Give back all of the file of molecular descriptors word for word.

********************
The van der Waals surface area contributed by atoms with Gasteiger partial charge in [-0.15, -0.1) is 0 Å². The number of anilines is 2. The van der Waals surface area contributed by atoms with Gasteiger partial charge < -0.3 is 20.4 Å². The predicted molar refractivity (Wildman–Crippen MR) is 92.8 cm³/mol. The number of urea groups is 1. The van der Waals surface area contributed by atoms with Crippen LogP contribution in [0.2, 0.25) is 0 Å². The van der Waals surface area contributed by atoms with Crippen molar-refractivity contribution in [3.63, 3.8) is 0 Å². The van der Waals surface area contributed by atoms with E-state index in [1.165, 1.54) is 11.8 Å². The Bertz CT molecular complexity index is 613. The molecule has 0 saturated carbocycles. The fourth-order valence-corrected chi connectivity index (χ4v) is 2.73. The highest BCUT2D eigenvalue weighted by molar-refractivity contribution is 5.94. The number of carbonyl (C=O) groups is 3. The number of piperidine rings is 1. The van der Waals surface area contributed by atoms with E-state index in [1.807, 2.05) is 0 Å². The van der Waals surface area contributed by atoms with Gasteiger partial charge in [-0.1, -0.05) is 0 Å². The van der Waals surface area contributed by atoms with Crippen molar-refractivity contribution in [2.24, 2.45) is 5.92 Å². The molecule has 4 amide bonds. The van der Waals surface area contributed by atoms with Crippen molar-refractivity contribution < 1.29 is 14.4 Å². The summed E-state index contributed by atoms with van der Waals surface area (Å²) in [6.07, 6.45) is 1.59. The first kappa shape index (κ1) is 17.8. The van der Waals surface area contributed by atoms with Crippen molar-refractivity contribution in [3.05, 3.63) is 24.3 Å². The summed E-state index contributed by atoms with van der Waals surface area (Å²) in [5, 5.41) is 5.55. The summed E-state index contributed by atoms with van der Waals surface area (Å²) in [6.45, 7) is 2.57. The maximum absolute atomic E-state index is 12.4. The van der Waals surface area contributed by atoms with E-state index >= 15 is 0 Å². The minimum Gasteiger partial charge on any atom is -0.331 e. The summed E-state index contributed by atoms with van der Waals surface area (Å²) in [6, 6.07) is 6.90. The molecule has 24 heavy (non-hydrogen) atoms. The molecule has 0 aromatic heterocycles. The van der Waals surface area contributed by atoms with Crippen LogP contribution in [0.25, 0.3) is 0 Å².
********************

The van der Waals surface area contributed by atoms with Gasteiger partial charge in [-0.15, -0.1) is 0 Å². The number of anilines is 2. The van der Waals surface area contributed by atoms with Gasteiger partial charge < -0.3 is 20.4 Å². The predicted molar refractivity (Wildman–Crippen MR) is 92.8 cm³/mol. The number of urea groups is 1. The van der Waals surface area contributed by atoms with Crippen LogP contribution in [0.2, 0.25) is 0 Å². The van der Waals surface area contributed by atoms with Crippen molar-refractivity contribution in [3.63, 3.8) is 0 Å². The van der Waals surface area contributed by atoms with E-state index in [1.165, 1.54) is 11.8 Å². The Bertz CT molecular complexity index is 613. The molecule has 0 saturated carbocycles. The fourth-order valence-corrected chi connectivity index (χ4v) is 2.73. The highest BCUT2D eigenvalue weighted by molar-refractivity contribution is 5.94. The number of carbonyl (C=O) groups is 3. The number of piperidine rings is 1. The van der Waals surface area contributed by atoms with E-state index in [1.807, 2.05) is 0 Å². The van der Waals surface area contributed by atoms with Gasteiger partial charge in [-0.1, -0.05) is 0 Å². The van der Waals surface area contributed by atoms with Crippen molar-refractivity contribution in [2.24, 2.45) is 5.92 Å². The molecule has 4 amide bonds. The van der Waals surface area contributed by atoms with Crippen molar-refractivity contribution < 1.29 is 14.4 Å². The summed E-state index contributed by atoms with van der Waals surface area (Å²) in [6.07, 6.45) is 1.59. The first kappa shape index (κ1) is 17.8. The van der Waals surface area contributed by atoms with Crippen molar-refractivity contribution in [3.05, 3.63) is 24.3 Å². The summed E-state index contributed by atoms with van der Waals surface area (Å²) in [5, 5.41) is 5.55. The summed E-state index contributed by atoms with van der Waals surface area (Å²) in [6.45, 7) is 2.57. The maximum absolute atomic E-state index is 12.4. The van der Waals surface area contributed by atoms with E-state index >= 15 is 0 Å². The minimum Gasteiger partial charge on any atom is -0.331 e. The summed E-state index contributed by atoms with van der Waals surface area (Å²) in [6, 6.07) is 6.90. The molecule has 24 heavy (non-hydrogen) atoms. The molecule has 0 aromatic heterocycles. The van der Waals surface area contributed by atoms with Crippen LogP contribution in [0.25, 0.3) is 0 Å².